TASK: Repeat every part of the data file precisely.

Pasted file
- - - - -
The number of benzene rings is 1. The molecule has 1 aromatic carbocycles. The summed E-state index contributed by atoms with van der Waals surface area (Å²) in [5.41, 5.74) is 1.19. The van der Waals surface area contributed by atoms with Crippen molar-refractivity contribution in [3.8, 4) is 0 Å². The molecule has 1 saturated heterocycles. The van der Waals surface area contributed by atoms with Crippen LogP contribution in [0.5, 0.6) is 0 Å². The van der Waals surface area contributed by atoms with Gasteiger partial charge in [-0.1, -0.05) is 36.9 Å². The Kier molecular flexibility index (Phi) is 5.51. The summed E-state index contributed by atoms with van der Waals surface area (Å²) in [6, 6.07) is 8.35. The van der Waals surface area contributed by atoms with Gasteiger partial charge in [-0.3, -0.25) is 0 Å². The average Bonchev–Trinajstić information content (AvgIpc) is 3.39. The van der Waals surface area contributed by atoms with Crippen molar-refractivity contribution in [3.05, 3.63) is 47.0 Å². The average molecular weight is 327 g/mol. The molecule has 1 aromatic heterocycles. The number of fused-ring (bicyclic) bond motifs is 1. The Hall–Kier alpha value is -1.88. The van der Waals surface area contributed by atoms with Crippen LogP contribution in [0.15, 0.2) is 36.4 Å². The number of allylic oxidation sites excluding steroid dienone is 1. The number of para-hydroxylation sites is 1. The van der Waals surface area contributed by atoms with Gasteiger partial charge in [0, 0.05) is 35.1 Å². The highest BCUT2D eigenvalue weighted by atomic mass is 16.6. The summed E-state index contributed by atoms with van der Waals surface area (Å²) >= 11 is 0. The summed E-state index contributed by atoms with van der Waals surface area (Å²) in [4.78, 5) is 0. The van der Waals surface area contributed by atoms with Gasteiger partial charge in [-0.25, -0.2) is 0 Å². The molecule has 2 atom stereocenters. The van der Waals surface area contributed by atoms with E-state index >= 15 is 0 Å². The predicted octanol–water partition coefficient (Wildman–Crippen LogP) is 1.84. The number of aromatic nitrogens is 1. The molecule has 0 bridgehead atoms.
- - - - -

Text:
The number of benzene rings is 1. The molecule has 1 aromatic carbocycles. The summed E-state index contributed by atoms with van der Waals surface area (Å²) in [5.41, 5.74) is 1.19. The van der Waals surface area contributed by atoms with Crippen molar-refractivity contribution in [3.8, 4) is 0 Å². The molecule has 1 saturated heterocycles. The van der Waals surface area contributed by atoms with Crippen LogP contribution in [0.5, 0.6) is 0 Å². The van der Waals surface area contributed by atoms with Gasteiger partial charge in [-0.1, -0.05) is 36.9 Å². The Kier molecular flexibility index (Phi) is 5.51. The summed E-state index contributed by atoms with van der Waals surface area (Å²) in [6, 6.07) is 8.35. The van der Waals surface area contributed by atoms with Gasteiger partial charge in [-0.3, -0.25) is 0 Å². The average Bonchev–Trinajstić information content (AvgIpc) is 3.39. The van der Waals surface area contributed by atoms with Crippen molar-refractivity contribution in [3.05, 3.63) is 47.0 Å². The average molecular weight is 327 g/mol. The molecule has 1 aromatic heterocycles. The number of fused-ring (bicyclic) bond motifs is 1. The Hall–Kier alpha value is -1.88. The van der Waals surface area contributed by atoms with Crippen LogP contribution in [0.15, 0.2) is 36.4 Å². The number of allylic oxidation sites excluding steroid dienone is 1. The number of para-hydroxylation sites is 1. The van der Waals surface area contributed by atoms with Gasteiger partial charge in [0, 0.05) is 35.1 Å². The highest BCUT2D eigenvalue weighted by atomic mass is 16.6. The summed E-state index contributed by atoms with van der Waals surface area (Å²) >= 11 is 0. The summed E-state index contributed by atoms with van der Waals surface area (Å²) in [4.78, 5) is 0. The van der Waals surface area contributed by atoms with Gasteiger partial charge in [-0.25, -0.2) is 0 Å². The molecule has 2 atom stereocenters. The van der Waals surface area contributed by atoms with E-state index >= 15 is 0 Å². The predicted octanol–water partition coefficient (Wildman–Crippen LogP) is 1.84. The number of aromatic nitrogens is 1. The molecule has 0 bridgehead atoms.